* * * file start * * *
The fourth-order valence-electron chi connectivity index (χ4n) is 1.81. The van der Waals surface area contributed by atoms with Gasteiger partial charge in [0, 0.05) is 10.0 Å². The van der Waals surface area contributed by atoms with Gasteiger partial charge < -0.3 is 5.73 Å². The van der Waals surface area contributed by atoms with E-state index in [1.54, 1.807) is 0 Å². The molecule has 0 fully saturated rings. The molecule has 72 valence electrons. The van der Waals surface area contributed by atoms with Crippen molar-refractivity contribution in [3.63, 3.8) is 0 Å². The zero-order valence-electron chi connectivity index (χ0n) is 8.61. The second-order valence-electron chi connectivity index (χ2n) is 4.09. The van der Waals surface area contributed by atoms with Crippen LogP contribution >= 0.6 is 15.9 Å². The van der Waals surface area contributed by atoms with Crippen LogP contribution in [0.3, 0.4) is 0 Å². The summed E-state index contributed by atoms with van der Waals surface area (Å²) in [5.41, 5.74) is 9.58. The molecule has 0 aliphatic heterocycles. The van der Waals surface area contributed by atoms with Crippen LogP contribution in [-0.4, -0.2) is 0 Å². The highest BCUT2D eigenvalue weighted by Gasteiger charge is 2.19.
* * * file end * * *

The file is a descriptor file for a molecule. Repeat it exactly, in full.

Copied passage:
The fourth-order valence-electron chi connectivity index (χ4n) is 1.81. The van der Waals surface area contributed by atoms with Gasteiger partial charge in [0, 0.05) is 10.0 Å². The van der Waals surface area contributed by atoms with Gasteiger partial charge < -0.3 is 5.73 Å². The van der Waals surface area contributed by atoms with E-state index in [1.54, 1.807) is 0 Å². The molecule has 0 fully saturated rings. The molecule has 72 valence electrons. The van der Waals surface area contributed by atoms with Crippen molar-refractivity contribution in [3.63, 3.8) is 0 Å². The zero-order valence-electron chi connectivity index (χ0n) is 8.61. The second-order valence-electron chi connectivity index (χ2n) is 4.09. The van der Waals surface area contributed by atoms with Crippen LogP contribution >= 0.6 is 15.9 Å². The van der Waals surface area contributed by atoms with Crippen LogP contribution in [0.3, 0.4) is 0 Å². The summed E-state index contributed by atoms with van der Waals surface area (Å²) in [5.41, 5.74) is 9.58. The molecule has 0 aliphatic heterocycles. The van der Waals surface area contributed by atoms with Crippen LogP contribution in [-0.4, -0.2) is 0 Å². The highest BCUT2D eigenvalue weighted by Gasteiger charge is 2.19.